Week 13 Ball Handling: Dribbling & Trapping with Feet





Ball Handling: With Feet – Dribbling & Trapping


Equipment Needed

Soccer Balls, Control Cones, Hoops, Dice, Pre-drawn or taped large geometric shapes

Content Standard Benchmarks or Common Core Standards

Learning Goals, Objectives, Expected Outcomes

  1. The student will stop the ball using the foot, or Trapping it, when instructed to freeze.
  2. The student will move the ball around the space in a controlled manner.
  3. The student will travel around the space while dribbling the ball with their feet without touching anyone or anything else.
  1. The student will discuss the points to dribble and trap a ball with their feet.
  1. The student will have fun.
  2. The student will play safely.




Entrance Routine
Get a cone and put it in and own space inside the boundaries.  Stand next to your cone when you have your own space.
Part 1


10 – 15 minutes

Dice and Cones

  • Concept being Used: Directional (Forward, Backward and Sideward) movements
  • Purpose of Activity: To practice Directional movements in general space.
  • Suggested Grade Level: K-2
  • Prerequisites: Prior learning of Directional movements.
  • Materials needed: 12 Control Cones; pair of large dice.

Description of the Activity

Have students place a traffic cone upright in an own space around the general space. Prompt them to keep cones away from the boundaries. To begin the activity, have students stand in their own space next to a cone. Ask students to name the different directions they can move while walking, jog/running, hoping, skipping, sliding, traveling on bottom, etc.). Explain that you will be rolling the die you have in your hand. They will all call out the number together, and then they can go and travel using the direction that is determined, to move to that number (the number of the dice) of cones. They should touch the top of each cone they come to; when they are done, they then perform the movement back to the center circle.

Have a few students demonstrate this so all can see. If there are no questions, have students stand up and get ready to move! Change the direction you call out. You can also have students roll the die. Encourage the students to find many ways of traveling using the different directions.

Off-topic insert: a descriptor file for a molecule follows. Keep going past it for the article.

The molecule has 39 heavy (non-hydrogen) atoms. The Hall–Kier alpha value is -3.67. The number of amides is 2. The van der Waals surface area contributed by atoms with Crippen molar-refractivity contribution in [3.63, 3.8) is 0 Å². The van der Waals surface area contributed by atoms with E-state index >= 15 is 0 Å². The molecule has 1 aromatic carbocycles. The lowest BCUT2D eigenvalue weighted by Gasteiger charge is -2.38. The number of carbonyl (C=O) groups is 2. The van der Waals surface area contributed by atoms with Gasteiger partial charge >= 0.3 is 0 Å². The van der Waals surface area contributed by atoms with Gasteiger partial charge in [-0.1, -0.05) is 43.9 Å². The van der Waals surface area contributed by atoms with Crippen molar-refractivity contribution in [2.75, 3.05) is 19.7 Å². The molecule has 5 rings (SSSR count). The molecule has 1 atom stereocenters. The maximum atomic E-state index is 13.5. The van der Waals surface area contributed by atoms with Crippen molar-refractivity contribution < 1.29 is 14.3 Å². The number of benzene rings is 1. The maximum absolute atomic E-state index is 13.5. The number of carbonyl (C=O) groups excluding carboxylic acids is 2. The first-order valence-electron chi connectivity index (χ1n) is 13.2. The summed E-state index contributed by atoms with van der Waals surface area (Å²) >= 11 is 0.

Differentiation Tasks:

  • Allow the students to choose the direction they will use to travel to the cones.
  • Have the students choose a different direction to use each time they go to another cone.
  • Have the students in small groups, (groups of six using flag colors) each with their own dice. These groups can decide together which direction they will use while traveling each time to the cones. In this case the students can use the control cones as a class, even though they will be doing the activity as a group of six.

Differentiation for Students with Disabilities:

  • Have students move in a way they find easiest to that number of cones.

Assessment Ideas:

  • Practice the three directions with the class quickly, before the game begins. Visually assess the students to see if they can correctly perform the locomotor movement called out.
Get a ball that matches the color of the cone you are standing next to.
Part 2

New skill or concept

Dribbling and Trapping

15 Minutes

Dribbling [AT]

When I say go, I want you to use your feet to move the ball around inside the boundaries, avoiding the cones! Don’t touch the ball with your hands, and don’t let your ball touch anyone else or anything else. Ready, go.

After a minute or so, once everyone is moving around I will stop them to ask the first question. During this first minute I will encourage them to move to open spaces with their ball, and try to cover as much area as they can while they move around the space inside the cones.


  • While you are moving the ball around with your feet, what do you look at? Remember, you don’t want to lose your ball, and you don’t want to touch anyone or anything? Don’t answer me now, practice it first, and think about it while you are moving around. When I stop you next time, then you can tell me the answer. Go.

While they are moving around I will go around to individual students and ask them the question. When I am satisfied that the majority know the answer, I will stop them to  to discuss the answer, before moving on to the next question.

What were you looking at?  The ball?  The people?  Both?  Yes, that is right. You have to look at both things, be aware of where you ball is, but be sure to look around you too, that way you won’t run into anybody!

  • While you are moving the ball around with your feet, you want to keep it close to you and avoid the obstacles, how do you have to kick it, soft or hard? (Again, don’t let them answer you until you let them work on the question first.)  After a minute of working, stop the class and ask them how they kicked the ball. Freeze.